Theater Review: “Smack Family Robinson”, Starring Harry Melling
One thing that can certainly be said for Smack Family Robinson is that it is not for the faint hearted! Set entirely within the family’s lounge, the play centres upon the Robinsons, a drug dealing, money laundering family full of community spirit. F-bombs and mild threats fly easily from the mouths of the parents who are spread luxuriously across white leather sofas, beer and wine in hand, casually informing their children of the adult channels’ password.
Gavin, played by Keith Allen (Treasure Island, Robin Hood), is an aging hippie longing for the Sixties when he was both roadie and drug dealer to rock ‘n’ roll legends and his relinquished the responsibilities of the family business to sons Robert (Matthew Wilson) and Sean (Harry Melling, Harry Potter). Despite the seemingly more pressing matters of Robert’s wife’s death and mum Catherine’s (Denise Welch) money-laundering flower shop, the family seems more preoccupied with how their daughter, straitlaced college student Cora (Kate Lamb), is going to celebrate her 18th birthday. This gentle mocking of the daughter who wants to be rid of the family’s criminal activities is only paused when the revelation that the Russian mafia who took on Sean’s debt collection, have gruesomely killed one of their friends over a small debt, mildly shocks the family and begins their descent into chaos, albeit slowly.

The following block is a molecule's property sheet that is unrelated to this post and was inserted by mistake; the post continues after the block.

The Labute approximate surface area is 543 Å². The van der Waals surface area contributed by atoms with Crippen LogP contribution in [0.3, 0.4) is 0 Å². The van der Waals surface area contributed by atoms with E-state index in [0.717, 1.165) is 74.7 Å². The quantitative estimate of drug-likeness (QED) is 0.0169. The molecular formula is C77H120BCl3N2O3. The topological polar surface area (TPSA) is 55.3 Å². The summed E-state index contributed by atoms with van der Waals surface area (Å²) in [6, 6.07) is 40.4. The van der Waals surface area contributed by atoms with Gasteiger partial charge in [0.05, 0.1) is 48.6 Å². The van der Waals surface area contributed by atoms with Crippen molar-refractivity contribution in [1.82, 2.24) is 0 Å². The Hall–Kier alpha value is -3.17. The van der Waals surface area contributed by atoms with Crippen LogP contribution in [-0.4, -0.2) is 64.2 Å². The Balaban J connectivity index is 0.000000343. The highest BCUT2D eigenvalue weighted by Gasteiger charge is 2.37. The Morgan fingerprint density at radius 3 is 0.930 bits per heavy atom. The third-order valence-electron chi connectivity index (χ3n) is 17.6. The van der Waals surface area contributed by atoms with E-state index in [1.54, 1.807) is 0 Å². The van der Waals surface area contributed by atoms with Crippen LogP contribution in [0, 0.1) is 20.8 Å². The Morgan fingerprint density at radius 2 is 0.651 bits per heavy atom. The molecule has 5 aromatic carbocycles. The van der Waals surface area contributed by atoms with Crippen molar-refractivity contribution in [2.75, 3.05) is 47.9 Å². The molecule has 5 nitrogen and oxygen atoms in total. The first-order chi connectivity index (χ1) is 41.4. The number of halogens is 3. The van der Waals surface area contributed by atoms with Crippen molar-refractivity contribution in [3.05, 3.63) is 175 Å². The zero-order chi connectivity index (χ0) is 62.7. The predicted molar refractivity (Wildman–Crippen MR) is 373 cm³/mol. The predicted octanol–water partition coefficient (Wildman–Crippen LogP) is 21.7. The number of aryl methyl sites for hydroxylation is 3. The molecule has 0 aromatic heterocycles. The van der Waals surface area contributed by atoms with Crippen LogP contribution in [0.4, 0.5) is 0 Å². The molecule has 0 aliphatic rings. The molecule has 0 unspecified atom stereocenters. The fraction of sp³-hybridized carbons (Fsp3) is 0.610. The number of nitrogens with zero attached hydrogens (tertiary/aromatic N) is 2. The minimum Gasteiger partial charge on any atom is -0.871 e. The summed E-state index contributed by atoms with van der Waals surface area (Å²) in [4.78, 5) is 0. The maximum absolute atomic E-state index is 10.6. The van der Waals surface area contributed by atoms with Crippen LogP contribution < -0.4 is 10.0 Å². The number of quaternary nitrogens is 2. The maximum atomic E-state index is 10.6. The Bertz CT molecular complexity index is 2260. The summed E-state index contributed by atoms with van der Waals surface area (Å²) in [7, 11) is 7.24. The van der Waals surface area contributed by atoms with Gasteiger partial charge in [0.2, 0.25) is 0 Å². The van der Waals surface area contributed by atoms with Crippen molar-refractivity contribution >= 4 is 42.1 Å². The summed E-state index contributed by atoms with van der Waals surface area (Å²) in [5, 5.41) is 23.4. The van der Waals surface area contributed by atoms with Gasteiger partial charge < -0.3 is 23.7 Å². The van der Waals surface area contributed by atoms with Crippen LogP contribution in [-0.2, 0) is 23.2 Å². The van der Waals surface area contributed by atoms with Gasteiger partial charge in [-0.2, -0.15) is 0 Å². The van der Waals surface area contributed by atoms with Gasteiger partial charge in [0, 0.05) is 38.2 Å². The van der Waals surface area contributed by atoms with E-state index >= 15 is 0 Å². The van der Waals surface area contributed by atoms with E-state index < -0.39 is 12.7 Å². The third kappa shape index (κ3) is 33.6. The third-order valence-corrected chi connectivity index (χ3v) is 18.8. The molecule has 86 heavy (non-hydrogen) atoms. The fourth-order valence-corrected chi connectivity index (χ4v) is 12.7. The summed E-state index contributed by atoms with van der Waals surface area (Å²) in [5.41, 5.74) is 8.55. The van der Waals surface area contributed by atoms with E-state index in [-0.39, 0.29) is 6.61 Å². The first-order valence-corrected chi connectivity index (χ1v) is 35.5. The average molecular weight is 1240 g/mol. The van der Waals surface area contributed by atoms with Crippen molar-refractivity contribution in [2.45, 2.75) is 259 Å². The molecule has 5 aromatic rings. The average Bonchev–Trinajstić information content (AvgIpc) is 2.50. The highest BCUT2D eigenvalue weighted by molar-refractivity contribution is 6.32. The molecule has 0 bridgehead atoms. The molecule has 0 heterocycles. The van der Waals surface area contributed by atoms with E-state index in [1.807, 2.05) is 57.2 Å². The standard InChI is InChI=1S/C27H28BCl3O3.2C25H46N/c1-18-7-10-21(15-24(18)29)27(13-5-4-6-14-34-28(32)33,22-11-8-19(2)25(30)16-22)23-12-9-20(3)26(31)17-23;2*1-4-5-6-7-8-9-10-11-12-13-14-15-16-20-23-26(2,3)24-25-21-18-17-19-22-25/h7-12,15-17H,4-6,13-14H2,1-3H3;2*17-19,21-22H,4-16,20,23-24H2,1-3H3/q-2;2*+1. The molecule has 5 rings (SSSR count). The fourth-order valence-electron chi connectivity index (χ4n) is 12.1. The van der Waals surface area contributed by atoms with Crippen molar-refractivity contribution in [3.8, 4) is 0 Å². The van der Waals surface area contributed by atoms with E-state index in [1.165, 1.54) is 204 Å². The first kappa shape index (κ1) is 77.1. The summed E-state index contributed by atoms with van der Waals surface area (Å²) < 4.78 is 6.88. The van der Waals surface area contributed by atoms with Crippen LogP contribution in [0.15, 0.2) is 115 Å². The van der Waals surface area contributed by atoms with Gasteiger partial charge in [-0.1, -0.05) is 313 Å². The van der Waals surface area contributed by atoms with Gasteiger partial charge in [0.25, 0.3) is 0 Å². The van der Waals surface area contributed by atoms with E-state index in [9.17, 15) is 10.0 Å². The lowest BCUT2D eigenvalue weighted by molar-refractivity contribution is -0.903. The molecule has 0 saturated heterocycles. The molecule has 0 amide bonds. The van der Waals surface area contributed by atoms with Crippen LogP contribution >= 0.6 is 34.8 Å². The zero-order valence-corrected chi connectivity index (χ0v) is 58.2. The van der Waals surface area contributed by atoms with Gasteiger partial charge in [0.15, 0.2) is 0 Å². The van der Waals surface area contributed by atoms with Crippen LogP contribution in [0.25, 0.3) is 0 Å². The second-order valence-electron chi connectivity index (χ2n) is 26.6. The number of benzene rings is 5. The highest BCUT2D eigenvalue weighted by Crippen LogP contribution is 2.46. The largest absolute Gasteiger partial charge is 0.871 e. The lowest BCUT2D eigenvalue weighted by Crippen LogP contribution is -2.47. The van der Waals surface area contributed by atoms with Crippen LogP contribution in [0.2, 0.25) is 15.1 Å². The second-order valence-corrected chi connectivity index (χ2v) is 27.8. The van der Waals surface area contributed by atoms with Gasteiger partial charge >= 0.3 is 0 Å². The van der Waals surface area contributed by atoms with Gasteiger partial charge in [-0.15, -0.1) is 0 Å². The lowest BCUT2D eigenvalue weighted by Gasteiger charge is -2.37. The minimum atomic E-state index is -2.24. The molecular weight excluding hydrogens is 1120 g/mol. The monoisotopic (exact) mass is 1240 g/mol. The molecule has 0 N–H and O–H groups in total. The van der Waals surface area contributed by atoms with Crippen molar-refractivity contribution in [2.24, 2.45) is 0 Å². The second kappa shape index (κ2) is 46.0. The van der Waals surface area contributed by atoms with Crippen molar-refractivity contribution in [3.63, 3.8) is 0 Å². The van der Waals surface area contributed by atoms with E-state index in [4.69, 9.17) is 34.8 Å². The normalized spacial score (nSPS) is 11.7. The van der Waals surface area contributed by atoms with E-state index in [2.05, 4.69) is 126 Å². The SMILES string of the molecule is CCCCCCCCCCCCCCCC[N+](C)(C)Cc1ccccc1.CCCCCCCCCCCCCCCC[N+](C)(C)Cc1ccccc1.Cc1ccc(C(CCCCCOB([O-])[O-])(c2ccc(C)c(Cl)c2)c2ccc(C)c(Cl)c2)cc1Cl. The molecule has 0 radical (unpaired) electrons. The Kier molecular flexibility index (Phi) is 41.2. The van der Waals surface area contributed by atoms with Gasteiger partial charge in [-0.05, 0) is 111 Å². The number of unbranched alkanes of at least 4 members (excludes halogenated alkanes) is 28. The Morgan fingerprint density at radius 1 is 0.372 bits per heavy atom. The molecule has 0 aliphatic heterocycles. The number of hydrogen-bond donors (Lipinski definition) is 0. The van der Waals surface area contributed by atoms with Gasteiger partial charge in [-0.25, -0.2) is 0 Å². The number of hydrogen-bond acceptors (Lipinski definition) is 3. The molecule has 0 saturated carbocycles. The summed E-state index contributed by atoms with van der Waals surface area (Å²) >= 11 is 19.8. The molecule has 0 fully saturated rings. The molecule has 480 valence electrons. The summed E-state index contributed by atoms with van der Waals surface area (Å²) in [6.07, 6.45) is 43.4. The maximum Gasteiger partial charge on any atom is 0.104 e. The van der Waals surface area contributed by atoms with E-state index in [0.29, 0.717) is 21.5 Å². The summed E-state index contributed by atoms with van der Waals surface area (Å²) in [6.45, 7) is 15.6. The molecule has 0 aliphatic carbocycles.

Previously written nearly ten years ago and since revised, Smack Family Robinson is an incredibly black comedy from the writer who gave us the jolly West End and Broadway hit, One Man, Two Guvnors. Much of the amusement comes from the shock of seeing a family react to such unbelievable and appalling situations in such a nonchalant fashion. Yet sometimes it is too much so. All the performances hold up throughout the lighter first half, with particular mention to Melling’s rather vile Sean and Allen’s genuinely family loving father Gavin, but as the play gets darker and the jokes more sinister, the heightened climatic moments fail to hit the mark and in doing so move the performances into the realm of charactures and slapstick.
Not a production without its flaws but this is still a very funny play with some great performances from the small versatile cast.
Guest blogger is Claire Furner, MuggleNet News Team